Eyad Hallaq: UN condemns Israeli killing of unarmed disabled Palestinian man

Hallaq attended and worked at a special needs school in Jerusalem’s Old City

Protesters hold signs during a demonstration against the Israeli police after border police officers shot and killed Iyad al-Halak, an unarmed autistic Palestinian man, in the mixed Arab Jewish city of Jaffa, near Tel Aviv, Israel, after saying they suspected he was carrying a weapon, Sunday, May 31, 2020. Protesters gathered to protest the killing of al-Halak in Jerusalem and the killing of George Floyd in Minneapolis last week. (AP Photo/Oded Balilty)
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The UN Special Coordinator for the Middle East Peace Process on Sunday condemned the killing of an unarmed, disabled Palestinian man by Israeli police in Jerusalem over the weekend.

Eyad Hallaq, 32, a resident of the Wadi Joz neighbourhood of East Jerusalem with special needs, was shot near the Old City of Jerusalem by Israeli officers, who later said they suspected him of carrying a weapon.

“My heartfelt condolences to the family of Eyad Hallaq, an unarmed Palestinian shot and killed yesterday in Jerusalem. A tragedy that should and could have been avoided!” Nickolay Mladenov, the UN Special Coordinator for the Middle East Peace Process said Twitter on Sunday.

"The authorities should swiftly investigate and make sure such incidents are not allowed to happen,” he added.

Hallaq attended and worked at a special needs school in Jerusalem’s historic Old City, just metres away from where he was shot dead.

Police said he was carrying “a suspicious object that looked like a pistol” and ran away when ordered to stop on Saturday. They chased him on foot and opened fire. After the gunfire killed Hallaq, police discovered he was unarmed.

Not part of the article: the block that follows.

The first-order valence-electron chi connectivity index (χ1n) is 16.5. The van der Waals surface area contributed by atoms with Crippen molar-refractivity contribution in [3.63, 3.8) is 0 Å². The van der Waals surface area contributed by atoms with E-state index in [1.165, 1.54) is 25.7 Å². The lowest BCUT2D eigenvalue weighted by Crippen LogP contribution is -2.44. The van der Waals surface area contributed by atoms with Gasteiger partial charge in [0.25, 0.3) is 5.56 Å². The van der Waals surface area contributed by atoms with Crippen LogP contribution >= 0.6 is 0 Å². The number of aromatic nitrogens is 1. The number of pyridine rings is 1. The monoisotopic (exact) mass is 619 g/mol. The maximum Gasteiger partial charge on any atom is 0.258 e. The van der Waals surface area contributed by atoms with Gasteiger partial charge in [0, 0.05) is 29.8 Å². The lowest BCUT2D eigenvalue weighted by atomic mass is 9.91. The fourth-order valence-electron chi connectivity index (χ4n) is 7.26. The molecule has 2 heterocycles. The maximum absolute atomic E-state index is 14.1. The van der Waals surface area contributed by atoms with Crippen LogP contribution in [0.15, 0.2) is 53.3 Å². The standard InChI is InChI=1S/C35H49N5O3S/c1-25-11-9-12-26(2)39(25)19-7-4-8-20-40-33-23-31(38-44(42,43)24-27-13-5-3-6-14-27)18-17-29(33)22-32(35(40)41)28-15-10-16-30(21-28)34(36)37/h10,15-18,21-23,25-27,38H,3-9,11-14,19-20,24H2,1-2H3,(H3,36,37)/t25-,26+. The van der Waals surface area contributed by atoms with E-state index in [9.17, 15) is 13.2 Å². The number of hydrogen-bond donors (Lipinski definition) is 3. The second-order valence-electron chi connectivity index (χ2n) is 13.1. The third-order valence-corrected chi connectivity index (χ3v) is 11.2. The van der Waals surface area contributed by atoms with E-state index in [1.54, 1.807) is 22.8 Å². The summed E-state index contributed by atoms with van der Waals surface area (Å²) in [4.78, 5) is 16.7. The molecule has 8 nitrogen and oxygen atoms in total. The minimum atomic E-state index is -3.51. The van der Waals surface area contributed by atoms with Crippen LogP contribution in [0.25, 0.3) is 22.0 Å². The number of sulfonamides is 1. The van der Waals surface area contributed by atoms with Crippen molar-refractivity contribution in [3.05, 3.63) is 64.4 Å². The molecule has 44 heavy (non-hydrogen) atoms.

The Israeli Police Internal Investigations Department is investigating the incident.

According to the official investigation, out of the two officers who were chasing Hallaq, the senior one shot in the air while the junior one shot at the Palestinian man, who was trying to hide behind a skip. The junior officer said he shot at Hallaq because he suspected him to be a terrorist because he was wearing gloves and they believed he was carrying a pistol.

Israel’s defence minister Benny Gantz on Sunday morning expressed his condolences for the man’s death.

"We are very sorry for this incident," Mr Gantz said in a government meeting. "I am sure the issue will be investigated quickly, and conclusions will be drawn."

Hallaq's funeral took place on Sunday.

There were protests in Jerusalem and Jaffa demanding justice for Hallaq on Saturday evening. Protesters were holding banners with photos of George Floyd on, an unarmed African-American man who was killed by a white police officer in Minneapolis last week. Floyd’s killing has led to widespread unrest in several American cities, much of it protesting police racism and brutality.